Is Alphabet’s DeepMind Subsidiary on the Right Track?

Posted by Peter Rudin on 6. September 2019 in Essay No Comments

DeepMind, the world’s largest research-focused artificial intelligence operation, is losing money fast. The rising magnitude of DeepMind’s losses is impressive, more than USD 1 billion in the past three years, mostly related to its ongoing hiring of top researchers worldwide at very high salary levels with a current headcount of over 850 employees.

Advances in deep reinforcement learning have fueled DeepMind’s impressive victories in Go and the computer game StarCraft. However, this has hardly advanced DeepMind’s declared goal of being the world-leader in Artificial General Intelligence (AGI).

Today AI-research covers Neuroinformatics, Neurobiology and Neurophilosophy. Is DeepMind on the right track?

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Is Artificial General Intelligence (AGI) a Myth?

Posted by Peter Rudin on 23. August 2019 in Essay No Comments

Artificial General Intelligence (AGI) can be defined as the ability of a machine to perform any task that a human can. Although existing applications highlight the ability of AI to perform tasks with greater efficiency than humans, they are not generally intelligent.

Many researchers believe that AGI will be reached sometime this century, others consider AGI to be a myth. Reflecting on theory of mind provides one way of testing AGI’s viability.

Without some sort of radical breakthrough in design, sentient machines that can comprehend and communicate empathy and emotions will remain science fiction. Life is analogue not digital. The idea that digital intelligence can reach biological intelligence is likely to remain a myth.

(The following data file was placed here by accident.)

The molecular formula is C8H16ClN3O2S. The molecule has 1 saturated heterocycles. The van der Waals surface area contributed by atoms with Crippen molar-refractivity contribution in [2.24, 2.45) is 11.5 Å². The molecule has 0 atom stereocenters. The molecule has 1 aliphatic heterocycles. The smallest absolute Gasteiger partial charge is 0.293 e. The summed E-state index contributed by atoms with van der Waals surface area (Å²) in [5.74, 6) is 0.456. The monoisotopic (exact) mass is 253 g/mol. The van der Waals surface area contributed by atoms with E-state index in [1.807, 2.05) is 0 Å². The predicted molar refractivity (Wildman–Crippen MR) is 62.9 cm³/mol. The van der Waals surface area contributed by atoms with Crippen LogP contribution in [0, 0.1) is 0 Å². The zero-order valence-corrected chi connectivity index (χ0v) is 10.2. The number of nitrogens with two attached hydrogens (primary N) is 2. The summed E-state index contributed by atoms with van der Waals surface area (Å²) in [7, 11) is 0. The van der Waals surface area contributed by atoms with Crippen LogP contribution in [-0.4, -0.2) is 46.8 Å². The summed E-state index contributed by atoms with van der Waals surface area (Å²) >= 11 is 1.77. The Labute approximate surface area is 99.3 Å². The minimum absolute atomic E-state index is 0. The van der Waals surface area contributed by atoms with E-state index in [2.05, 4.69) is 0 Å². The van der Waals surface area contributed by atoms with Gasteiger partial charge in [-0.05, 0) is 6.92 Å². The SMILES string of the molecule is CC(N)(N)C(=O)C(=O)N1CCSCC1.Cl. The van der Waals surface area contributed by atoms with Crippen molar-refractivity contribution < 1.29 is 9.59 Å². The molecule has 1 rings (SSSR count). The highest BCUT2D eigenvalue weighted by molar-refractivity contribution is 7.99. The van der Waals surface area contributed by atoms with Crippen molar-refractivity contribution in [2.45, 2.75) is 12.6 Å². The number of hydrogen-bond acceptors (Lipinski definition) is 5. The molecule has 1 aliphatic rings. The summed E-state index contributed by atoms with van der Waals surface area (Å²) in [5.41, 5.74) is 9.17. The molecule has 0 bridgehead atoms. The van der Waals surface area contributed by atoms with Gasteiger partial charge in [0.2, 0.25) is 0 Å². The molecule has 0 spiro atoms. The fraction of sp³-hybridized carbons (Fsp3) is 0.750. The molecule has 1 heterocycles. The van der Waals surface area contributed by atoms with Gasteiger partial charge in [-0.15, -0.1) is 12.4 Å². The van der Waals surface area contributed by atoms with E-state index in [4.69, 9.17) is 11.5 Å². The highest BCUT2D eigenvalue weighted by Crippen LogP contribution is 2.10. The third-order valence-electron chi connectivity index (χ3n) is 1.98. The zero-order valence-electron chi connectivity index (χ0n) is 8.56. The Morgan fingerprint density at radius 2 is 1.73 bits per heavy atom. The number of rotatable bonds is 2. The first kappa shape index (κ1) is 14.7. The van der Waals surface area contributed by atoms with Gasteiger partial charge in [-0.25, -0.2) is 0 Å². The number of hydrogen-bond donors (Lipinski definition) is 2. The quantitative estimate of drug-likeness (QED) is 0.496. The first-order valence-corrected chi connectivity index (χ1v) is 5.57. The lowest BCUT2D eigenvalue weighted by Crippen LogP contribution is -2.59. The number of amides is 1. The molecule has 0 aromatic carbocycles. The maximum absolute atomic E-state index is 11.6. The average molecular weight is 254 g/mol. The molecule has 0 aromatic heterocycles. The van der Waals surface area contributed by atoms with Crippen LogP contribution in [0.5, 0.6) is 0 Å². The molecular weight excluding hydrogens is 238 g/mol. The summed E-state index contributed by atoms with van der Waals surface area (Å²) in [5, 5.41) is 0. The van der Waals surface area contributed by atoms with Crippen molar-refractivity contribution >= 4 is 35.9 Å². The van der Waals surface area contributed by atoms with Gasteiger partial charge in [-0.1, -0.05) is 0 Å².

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Networked-AI: From Vision to Reality

Posted by Peter Rudin on 2. August 2019 in Essay No Comments

Networked-AI is a tool to support humans, it is human-centered. While connectivity and reach of the network are global, the application of Networked-AI is executed locally, contributing to the prosperity of the community and the national budget.

Networked-AI is an emerging property driven by three scientific disciplines: Information Technology, Neuroscience and Neurophilosophy.

The distribution of digital knowledge is a development process that will take place over many years to come. To follow and understand this fundamental change, AI needs to be demystified to the point where any individual with an average IQ can comprehend what is happening.

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The Cultural Shift provoked by Networked AI

Posted by Peter Rudin on 19. July 2019 in Essay No Comments

Culture is vital because it enables its members to function with one another without the need to negotiate meaning at every moment.

As our daily lives are more and more penetrated and influenced by networked AI, its consequences require reflection. This mindset is a must to take advantage of the ever-growing usability and capability of networked AI.

To successfully adapt to a cultural shift requires foremost two things: life-long education and the implementation of ethics that define and secure our values in a new age of human existence.

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Artificial Intelligence to Accelerate Brain Research

Posted by Peter Rudin on 5. July 2019 in Essay No Comments

Artificial intelligence has been borrowing knowledge about the brain’s functionality since its early days, when computer scientists and psychologists developed algorithms called neural networks that loosely mimicked the brain. Those algorithms were frequently criticized for being biologically implausible.

Complementing the effort to model neural activity in the brain through biological experiments, one can train deep-learning networks to solve problems the brain needs to solve.

As a result, our knowledge about the biology of human brains and its AI data-scientific interpretation sets the stage for solving one of the last mysteries of human physiology.

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Human-Centered AI to accelerate Educational Innovation